"I hate to die branded as a coward and a weakling. God knows I have prayed for my own healing in time to avoid it. But now I can only think of the doing and, in the present calm, I am unafraid."

•

The Toledo police and the Lucas County sheriff were bending to the groundswell of public indignation that was being fostered by the newspapers. While The Blade carried front page pictures of Wilcox, Aronoff, and the Club Devon, the police raided all the known gambling houses, arresting gamblers and players alike.

Aronoff totally misread the anti-gambling surge that was cresting. As fast as the Club Devon was raided Benny would reopen it. By January 7th after three consecutive raids Benny was signaling that he would close.

Less than a week later after repeated raids to close the Club Devon and the Webster, Judge John Q. Carey granted Prosecutor Joel Rhinefort's petition restraining Benny Aronoff and 26 of his associates from using the Club Devon for gambling purposes.

Not satisfied with just Aronoff and the Club Devon, Judge Carey granted similar injunctions against Ed Warnke, Joe Morrissey, Harry Levine, and E.R. Rhinehardt the alleged operators of the Academy Club. By the end of the month safety director and special deputy, Ed DeAngelo, was sworn in by Gordon Jeffery the current Clerk of Courts as receiver for the Academy Club and the Club Devon.

The Lucas County Grand Jury led by DeAngelo returned indictments of 12 counts each against Benny Aronoff, Joe Aronoff, Al Schaub, Joe Fretti, Joe Morrissey, Pat Morrissey, and 19 other defendants.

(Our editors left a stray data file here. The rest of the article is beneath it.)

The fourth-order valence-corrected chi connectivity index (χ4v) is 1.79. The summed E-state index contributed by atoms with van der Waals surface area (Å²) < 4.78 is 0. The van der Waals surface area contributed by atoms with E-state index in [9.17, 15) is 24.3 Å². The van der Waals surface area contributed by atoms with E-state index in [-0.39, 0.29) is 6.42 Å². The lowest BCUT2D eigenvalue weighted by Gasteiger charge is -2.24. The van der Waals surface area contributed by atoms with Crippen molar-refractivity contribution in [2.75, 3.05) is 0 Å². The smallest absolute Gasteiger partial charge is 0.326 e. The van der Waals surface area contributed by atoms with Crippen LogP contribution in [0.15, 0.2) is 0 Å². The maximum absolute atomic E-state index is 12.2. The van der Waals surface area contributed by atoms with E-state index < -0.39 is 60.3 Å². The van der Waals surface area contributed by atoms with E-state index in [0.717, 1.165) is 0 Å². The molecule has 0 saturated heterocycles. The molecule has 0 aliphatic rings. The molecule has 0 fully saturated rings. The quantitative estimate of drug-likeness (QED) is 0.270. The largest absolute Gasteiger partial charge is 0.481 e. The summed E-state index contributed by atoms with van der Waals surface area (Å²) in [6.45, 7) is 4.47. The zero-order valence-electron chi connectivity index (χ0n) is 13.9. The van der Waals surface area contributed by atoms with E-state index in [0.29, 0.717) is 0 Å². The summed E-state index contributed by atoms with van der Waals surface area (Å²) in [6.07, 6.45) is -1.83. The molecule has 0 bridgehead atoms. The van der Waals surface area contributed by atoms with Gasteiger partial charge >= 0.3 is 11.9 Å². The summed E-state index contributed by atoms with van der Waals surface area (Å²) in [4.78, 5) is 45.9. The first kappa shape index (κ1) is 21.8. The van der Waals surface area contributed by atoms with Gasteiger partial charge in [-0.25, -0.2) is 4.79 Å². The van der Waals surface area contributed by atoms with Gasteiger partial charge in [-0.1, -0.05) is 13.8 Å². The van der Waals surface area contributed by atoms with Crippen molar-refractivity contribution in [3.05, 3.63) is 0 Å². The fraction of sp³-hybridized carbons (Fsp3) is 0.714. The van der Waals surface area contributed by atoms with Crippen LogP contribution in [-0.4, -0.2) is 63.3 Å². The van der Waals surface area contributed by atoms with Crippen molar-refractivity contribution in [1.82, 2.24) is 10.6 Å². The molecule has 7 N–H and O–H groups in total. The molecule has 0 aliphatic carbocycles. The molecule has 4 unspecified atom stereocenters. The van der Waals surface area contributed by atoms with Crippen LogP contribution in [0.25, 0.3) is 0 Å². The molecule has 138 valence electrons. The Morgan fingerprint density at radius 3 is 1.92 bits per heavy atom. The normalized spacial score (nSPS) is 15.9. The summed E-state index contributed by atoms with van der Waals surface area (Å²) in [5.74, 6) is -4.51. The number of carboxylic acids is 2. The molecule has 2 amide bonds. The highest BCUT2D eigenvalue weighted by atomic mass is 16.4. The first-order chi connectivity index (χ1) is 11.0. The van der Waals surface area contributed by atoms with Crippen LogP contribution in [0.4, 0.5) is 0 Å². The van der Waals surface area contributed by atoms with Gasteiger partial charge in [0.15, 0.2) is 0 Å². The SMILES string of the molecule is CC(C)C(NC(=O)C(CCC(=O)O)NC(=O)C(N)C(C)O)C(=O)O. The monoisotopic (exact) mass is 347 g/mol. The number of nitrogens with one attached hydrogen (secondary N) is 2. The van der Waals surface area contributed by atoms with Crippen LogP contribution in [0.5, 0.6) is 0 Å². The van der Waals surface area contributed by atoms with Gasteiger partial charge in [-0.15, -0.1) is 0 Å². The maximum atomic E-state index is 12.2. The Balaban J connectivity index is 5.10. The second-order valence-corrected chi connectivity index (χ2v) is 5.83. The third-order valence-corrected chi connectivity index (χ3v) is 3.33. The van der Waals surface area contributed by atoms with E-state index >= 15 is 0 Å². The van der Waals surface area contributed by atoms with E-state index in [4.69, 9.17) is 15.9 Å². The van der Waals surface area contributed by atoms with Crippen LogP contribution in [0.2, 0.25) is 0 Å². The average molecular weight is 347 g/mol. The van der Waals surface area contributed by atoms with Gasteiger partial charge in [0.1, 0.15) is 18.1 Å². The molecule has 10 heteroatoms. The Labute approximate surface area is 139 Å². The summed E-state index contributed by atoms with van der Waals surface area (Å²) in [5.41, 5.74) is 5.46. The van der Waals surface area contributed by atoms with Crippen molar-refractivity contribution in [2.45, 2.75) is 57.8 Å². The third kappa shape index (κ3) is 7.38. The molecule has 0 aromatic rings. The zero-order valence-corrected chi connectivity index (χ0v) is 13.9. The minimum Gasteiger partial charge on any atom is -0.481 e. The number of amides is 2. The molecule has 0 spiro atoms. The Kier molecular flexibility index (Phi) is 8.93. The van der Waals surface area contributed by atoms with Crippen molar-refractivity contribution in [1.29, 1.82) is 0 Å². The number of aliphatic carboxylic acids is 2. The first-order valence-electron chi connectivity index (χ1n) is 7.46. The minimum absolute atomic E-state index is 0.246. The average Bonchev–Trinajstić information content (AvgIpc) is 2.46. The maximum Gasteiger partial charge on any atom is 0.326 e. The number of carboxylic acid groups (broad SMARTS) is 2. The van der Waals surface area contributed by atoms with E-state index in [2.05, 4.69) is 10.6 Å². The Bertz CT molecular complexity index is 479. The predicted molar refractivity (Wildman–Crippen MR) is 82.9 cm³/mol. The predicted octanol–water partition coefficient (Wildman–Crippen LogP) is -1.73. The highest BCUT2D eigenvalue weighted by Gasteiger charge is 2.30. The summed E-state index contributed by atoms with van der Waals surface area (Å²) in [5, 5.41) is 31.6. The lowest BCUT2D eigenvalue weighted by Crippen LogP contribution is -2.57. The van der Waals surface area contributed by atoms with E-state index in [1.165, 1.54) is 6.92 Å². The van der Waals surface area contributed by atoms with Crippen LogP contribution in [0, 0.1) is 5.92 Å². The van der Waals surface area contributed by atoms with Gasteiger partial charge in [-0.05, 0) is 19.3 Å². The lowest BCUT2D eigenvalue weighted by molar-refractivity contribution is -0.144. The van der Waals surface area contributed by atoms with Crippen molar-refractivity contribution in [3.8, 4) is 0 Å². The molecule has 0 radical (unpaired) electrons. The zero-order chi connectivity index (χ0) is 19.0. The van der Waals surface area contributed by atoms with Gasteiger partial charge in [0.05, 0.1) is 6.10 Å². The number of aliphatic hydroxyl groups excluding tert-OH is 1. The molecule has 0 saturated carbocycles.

Charged with conspiracy to violate Ohio's gambling laws, Attorney McCullough said that he expected the defendants to appear at the courthouse for arraignment. When asked if the indictments surprised them, the impeccable dressed Aronoff said "We're always surprised."

•

On April 10, 1944, with the trial about to get under way before Judge Lehr Fess, Benny Aronoff thought that he had a lock on the trial's outcome.

As the trial unfolded, jury, defendants, judge and counsel viewed the Webster Inn, Club Devon, and a warehouse on Dorr Street where gambling equipment was stored, to acquaint the jurors with the scene of the crime.

Prosecutor Rhinefort also told the press and reporters that were following along that when they entered the Club Devon everything was still in place awaiting the expected gamblers. When they opened the safe, DeAngelo and his special deputies found thousands of dollars in specially constructed canvas sacks, $12,723 to be exact.

Those Toledoans that were carefully following the trial couldn't believe Benny's arrogance in not removing the card and dice tables, roulette wheels, horse racing boards, and other gambling paraphernalia from the Club Devon. But more to the point, why leave the stacks of silver coins that would most certainly be offered as evidence.

Over the weekend Aronoff and several others of the defendants met with Rhinefort and struck a deal.

Benny Aronoff was sentenced to 150 days in the county workhouse and was fined $3,500. Joe Aronoff was given 120 days and a $3,500 fine. Joe Fretti received 90 days and a fine of $2,450. Tony Paul, Dave Applebaum, Al Schaub, and Joe Arrington were sentenced to serve 30 days and fines of $1,400 each. The remaining six defendants were all sentenced to 30 days and fines of $1,000 each.

As a parting gift to Toledo, an enterprising reporter sharpened his pencil and filled in about one inch of very small print in The Blade.

"Elimination of gambling in Toledo also will mean elimination of a lucrative, if left-handed source of revenue. Municipal Court records indicate that in 1941 the city realized $142,932.40 in fines for gambling and in 1942 a total of $140,676.45 from the same source. Approximately 96%, or $270,000 of the total for the last two years were fines levied on numbers charges," The Blade wrote on April 1, 1943.